Bank of America: Financial Loser
NEW YORK (TheStreet) -- Bank of America (BAC) was the big loser among the largest U.S. financial names on Tuesday, with shares declining more than 4% to close at $8.54.
The major U.S. equity indices lost ground for a fifth straight session on Tuesday as eurozone worries soured sentiment ahead of first-quarter reporting season.
Meanwhile, U.S. Treasury bond prices continued to climb, with the 10-year bond yield dropping below 2%, for the first time since early March. One veteran Wall Street bond portfolio manager blamed "the rain in Spain" as the yield on 10-year Spanish paper in the open market climbed to 5.94% from 5.74%. A week earlier, Spanish 10-year bonds were yielding 5.43%.
The KBW Bank Index (I:BKX) pulled back over 2% to close at 46.83.
Bank of America's shares have now returned 54% year-to-date, following a 58% decline during 2011.
With the shares dipping 10% over the past week, investors may be looking at a buying opportunity. Bank of America trades for just 0.7 times its reported Dec. 30 tangible book value of $12.95, and for eight times the consensus 2013 earnings estimate of $1.06 a share, among analysts polled by Thomson Reuters.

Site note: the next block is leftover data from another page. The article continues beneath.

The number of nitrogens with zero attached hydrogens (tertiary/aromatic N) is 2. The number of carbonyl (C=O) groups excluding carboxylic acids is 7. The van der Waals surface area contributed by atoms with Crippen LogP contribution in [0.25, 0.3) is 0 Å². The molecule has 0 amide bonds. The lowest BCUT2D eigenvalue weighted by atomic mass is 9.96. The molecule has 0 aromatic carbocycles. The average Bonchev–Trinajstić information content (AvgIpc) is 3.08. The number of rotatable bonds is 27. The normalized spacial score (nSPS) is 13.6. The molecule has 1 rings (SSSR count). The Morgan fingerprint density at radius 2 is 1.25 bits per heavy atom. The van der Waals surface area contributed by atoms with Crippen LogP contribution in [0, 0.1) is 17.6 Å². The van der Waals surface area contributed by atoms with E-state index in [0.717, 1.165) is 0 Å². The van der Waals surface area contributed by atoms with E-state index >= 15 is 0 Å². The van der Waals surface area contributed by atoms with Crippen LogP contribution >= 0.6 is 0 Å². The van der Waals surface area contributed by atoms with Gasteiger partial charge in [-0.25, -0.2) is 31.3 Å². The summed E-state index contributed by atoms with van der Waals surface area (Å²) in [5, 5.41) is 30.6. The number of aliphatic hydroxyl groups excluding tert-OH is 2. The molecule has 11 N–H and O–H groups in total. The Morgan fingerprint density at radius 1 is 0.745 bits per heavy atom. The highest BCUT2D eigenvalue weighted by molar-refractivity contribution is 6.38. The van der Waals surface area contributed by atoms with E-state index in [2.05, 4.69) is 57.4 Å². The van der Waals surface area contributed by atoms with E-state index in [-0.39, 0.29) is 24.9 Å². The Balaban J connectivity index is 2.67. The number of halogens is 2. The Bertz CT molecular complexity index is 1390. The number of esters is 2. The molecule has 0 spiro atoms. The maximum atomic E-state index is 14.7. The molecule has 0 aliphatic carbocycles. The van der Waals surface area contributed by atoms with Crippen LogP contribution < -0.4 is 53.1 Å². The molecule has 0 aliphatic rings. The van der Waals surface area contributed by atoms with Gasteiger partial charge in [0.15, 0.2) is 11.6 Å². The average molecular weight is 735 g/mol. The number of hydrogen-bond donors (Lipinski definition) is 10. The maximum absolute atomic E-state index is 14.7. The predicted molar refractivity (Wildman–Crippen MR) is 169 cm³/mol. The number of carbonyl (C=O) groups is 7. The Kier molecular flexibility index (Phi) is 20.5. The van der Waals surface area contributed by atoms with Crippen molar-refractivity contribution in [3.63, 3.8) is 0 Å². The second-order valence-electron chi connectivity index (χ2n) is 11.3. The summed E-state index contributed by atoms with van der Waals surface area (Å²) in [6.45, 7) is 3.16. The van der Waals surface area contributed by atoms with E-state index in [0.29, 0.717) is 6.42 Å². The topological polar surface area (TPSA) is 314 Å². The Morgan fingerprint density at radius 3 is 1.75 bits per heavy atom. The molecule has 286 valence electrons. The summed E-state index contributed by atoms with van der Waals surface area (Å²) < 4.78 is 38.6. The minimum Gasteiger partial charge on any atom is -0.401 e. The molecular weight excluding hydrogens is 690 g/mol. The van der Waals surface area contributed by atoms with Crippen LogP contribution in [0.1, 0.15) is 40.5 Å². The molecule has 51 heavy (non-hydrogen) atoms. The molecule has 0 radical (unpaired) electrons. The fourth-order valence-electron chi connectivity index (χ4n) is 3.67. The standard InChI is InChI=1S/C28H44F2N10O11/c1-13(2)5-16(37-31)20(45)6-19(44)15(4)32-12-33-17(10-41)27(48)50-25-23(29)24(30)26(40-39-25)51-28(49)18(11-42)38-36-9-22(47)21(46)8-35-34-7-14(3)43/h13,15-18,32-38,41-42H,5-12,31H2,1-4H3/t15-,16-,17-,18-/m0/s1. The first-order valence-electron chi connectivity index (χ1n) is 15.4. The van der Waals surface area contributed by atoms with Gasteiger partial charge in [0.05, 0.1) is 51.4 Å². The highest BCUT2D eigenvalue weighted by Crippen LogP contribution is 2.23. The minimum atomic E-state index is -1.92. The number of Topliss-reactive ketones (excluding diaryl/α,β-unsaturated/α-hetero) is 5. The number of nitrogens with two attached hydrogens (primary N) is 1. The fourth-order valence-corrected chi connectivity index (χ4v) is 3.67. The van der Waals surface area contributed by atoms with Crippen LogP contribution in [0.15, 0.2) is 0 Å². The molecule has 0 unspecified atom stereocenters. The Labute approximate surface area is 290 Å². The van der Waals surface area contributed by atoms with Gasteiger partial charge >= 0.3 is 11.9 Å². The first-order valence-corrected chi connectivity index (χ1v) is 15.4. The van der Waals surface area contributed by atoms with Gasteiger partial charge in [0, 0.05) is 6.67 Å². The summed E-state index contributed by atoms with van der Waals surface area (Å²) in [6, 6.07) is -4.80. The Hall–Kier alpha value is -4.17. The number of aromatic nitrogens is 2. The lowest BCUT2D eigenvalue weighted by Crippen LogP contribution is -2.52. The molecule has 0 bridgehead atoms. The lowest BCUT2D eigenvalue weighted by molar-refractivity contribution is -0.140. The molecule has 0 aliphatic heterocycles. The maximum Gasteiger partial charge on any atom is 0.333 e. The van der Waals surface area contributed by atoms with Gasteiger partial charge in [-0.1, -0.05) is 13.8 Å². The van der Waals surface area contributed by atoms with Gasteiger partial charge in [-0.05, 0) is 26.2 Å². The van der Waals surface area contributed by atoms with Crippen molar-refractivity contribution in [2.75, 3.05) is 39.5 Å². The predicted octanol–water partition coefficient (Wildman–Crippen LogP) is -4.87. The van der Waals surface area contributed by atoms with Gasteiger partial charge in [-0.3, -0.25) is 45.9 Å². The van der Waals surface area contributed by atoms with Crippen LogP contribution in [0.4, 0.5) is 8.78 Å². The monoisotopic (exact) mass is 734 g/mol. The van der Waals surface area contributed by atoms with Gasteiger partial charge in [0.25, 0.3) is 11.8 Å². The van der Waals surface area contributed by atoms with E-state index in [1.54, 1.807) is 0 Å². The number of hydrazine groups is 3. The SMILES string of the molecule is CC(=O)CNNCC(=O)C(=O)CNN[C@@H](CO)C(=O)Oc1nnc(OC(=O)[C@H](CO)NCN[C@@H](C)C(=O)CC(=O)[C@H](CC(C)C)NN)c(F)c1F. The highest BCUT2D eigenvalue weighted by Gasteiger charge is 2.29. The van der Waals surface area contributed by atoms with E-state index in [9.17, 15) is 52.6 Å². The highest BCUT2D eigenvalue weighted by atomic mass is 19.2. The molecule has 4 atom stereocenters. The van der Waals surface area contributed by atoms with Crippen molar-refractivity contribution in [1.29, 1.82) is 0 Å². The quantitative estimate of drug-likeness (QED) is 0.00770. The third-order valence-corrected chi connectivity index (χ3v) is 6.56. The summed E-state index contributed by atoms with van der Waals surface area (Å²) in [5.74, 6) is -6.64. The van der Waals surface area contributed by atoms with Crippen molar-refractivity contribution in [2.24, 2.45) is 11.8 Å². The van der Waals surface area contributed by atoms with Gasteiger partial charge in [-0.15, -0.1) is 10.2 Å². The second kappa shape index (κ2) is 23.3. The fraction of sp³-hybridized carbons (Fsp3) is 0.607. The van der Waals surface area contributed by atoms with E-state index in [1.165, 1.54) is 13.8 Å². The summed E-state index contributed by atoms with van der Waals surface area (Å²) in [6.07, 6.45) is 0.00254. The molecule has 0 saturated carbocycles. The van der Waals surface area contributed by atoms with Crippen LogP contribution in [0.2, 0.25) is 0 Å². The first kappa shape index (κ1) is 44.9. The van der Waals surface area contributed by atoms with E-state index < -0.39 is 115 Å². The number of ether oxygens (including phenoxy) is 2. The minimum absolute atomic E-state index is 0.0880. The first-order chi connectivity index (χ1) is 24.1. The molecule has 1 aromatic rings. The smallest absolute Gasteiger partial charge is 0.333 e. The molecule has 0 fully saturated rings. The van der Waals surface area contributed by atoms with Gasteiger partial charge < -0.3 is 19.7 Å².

FBR analyst Paul Miller on Tuesday reiterated a market perform rating on Bank of America, while raising his price target to $9.00, or 0.7 times the analyst's estimated year-end 2012 tangible book value of $13.08, "as the recent foreclosure settlement has eliminated an overhang on shares.
Miller added that "further regulatory clarity coupled with projections that the company can meet the Basel III capital requirement of 7%
Bank of America is slated to report its first-quarter results on April 19. The average analysts' estimate is for a profit of 12 cents a share.
Interested in more on Bank of America? See TheStreet Ratings' report card for this stock.
-- Written by Philip van Doorn in Jupiter, Fla.
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